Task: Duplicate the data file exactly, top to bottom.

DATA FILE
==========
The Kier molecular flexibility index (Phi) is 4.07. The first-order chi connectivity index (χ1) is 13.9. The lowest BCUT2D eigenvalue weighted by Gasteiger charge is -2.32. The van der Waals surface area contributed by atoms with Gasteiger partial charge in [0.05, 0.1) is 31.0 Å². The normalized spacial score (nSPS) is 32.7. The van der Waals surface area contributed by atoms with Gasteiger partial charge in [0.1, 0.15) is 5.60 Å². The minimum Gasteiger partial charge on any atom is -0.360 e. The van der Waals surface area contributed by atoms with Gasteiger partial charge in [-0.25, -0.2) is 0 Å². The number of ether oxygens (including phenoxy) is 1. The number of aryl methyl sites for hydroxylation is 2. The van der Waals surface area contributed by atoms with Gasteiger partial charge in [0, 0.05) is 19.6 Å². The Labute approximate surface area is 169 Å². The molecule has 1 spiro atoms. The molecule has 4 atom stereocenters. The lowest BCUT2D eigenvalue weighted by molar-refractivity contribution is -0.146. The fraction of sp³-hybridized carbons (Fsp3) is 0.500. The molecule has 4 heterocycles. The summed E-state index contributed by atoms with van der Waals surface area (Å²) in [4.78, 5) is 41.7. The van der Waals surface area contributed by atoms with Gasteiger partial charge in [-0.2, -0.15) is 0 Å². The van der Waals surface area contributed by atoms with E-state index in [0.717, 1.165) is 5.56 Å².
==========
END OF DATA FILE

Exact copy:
The Kier molecular flexibility index (Phi) is 4.07. The first-order chi connectivity index (χ1) is 13.9. The lowest BCUT2D eigenvalue weighted by Gasteiger charge is -2.32. The van der Waals surface area contributed by atoms with Gasteiger partial charge in [0.05, 0.1) is 31.0 Å². The normalized spacial score (nSPS) is 32.7. The van der Waals surface area contributed by atoms with Gasteiger partial charge in [0.1, 0.15) is 5.60 Å². The minimum Gasteiger partial charge on any atom is -0.360 e. The van der Waals surface area contributed by atoms with Gasteiger partial charge in [-0.25, -0.2) is 0 Å². The number of ether oxygens (including phenoxy) is 1. The number of aryl methyl sites for hydroxylation is 2. The van der Waals surface area contributed by atoms with Gasteiger partial charge in [0, 0.05) is 19.6 Å². The Labute approximate surface area is 169 Å². The molecule has 1 spiro atoms. The molecule has 4 atom stereocenters. The lowest BCUT2D eigenvalue weighted by molar-refractivity contribution is -0.146. The fraction of sp³-hybridized carbons (Fsp3) is 0.500. The molecule has 4 heterocycles. The summed E-state index contributed by atoms with van der Waals surface area (Å²) in [4.78, 5) is 41.7. The van der Waals surface area contributed by atoms with Gasteiger partial charge in [-0.2, -0.15) is 0 Å². The van der Waals surface area contributed by atoms with E-state index in [0.717, 1.165) is 5.56 Å².